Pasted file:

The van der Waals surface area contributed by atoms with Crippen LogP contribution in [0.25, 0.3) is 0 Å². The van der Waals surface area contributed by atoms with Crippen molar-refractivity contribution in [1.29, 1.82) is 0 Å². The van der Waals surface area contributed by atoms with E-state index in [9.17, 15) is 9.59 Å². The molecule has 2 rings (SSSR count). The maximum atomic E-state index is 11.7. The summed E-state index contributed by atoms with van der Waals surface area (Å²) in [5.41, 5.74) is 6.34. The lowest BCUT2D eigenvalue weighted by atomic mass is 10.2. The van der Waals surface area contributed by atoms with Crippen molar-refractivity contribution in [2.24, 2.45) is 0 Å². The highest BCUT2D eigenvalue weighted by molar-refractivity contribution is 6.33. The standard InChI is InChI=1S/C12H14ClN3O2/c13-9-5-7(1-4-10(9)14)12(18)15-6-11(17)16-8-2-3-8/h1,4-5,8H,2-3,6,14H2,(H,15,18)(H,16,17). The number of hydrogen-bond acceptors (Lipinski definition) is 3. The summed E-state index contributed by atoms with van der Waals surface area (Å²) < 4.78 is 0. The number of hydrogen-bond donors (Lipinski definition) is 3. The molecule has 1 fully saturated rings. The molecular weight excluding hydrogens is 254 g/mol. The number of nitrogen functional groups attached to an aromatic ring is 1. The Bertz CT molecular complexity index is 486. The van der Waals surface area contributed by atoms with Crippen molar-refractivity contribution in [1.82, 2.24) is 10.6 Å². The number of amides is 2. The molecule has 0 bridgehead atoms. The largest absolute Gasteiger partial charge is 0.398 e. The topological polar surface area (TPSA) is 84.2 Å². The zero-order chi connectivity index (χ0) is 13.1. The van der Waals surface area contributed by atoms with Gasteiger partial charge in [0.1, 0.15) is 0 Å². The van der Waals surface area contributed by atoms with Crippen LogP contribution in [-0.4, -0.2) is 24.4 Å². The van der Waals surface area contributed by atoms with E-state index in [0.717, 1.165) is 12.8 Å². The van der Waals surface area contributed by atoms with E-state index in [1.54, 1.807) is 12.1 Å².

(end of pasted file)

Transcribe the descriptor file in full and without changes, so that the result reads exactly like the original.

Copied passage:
The van der Waals surface area contributed by atoms with Crippen LogP contribution in [0.25, 0.3) is 0 Å². The van der Waals surface area contributed by atoms with Crippen molar-refractivity contribution in [1.29, 1.82) is 0 Å². The van der Waals surface area contributed by atoms with E-state index in [9.17, 15) is 9.59 Å². The molecule has 2 rings (SSSR count). The maximum atomic E-state index is 11.7. The summed E-state index contributed by atoms with van der Waals surface area (Å²) in [5.41, 5.74) is 6.34. The lowest BCUT2D eigenvalue weighted by atomic mass is 10.2. The van der Waals surface area contributed by atoms with Crippen molar-refractivity contribution in [2.24, 2.45) is 0 Å². The highest BCUT2D eigenvalue weighted by molar-refractivity contribution is 6.33. The standard InChI is InChI=1S/C12H14ClN3O2/c13-9-5-7(1-4-10(9)14)12(18)15-6-11(17)16-8-2-3-8/h1,4-5,8H,2-3,6,14H2,(H,15,18)(H,16,17). The number of hydrogen-bond acceptors (Lipinski definition) is 3. The summed E-state index contributed by atoms with van der Waals surface area (Å²) < 4.78 is 0. The number of hydrogen-bond donors (Lipinski definition) is 3. The molecule has 1 fully saturated rings. The molecular weight excluding hydrogens is 254 g/mol. The number of nitrogen functional groups attached to an aromatic ring is 1. The Bertz CT molecular complexity index is 486. The van der Waals surface area contributed by atoms with Crippen molar-refractivity contribution in [1.82, 2.24) is 10.6 Å². The number of amides is 2. The molecule has 0 bridgehead atoms. The largest absolute Gasteiger partial charge is 0.398 e. The topological polar surface area (TPSA) is 84.2 Å². The zero-order chi connectivity index (χ0) is 13.1. The van der Waals surface area contributed by atoms with Gasteiger partial charge in [0.1, 0.15) is 0 Å². The van der Waals surface area contributed by atoms with Crippen LogP contribution in [-0.4, -0.2) is 24.4 Å². The van der Waals surface area contributed by atoms with E-state index in [0.717, 1.165) is 12.8 Å². The van der Waals surface area contributed by atoms with E-state index in [1.54, 1.807) is 12.1 Å².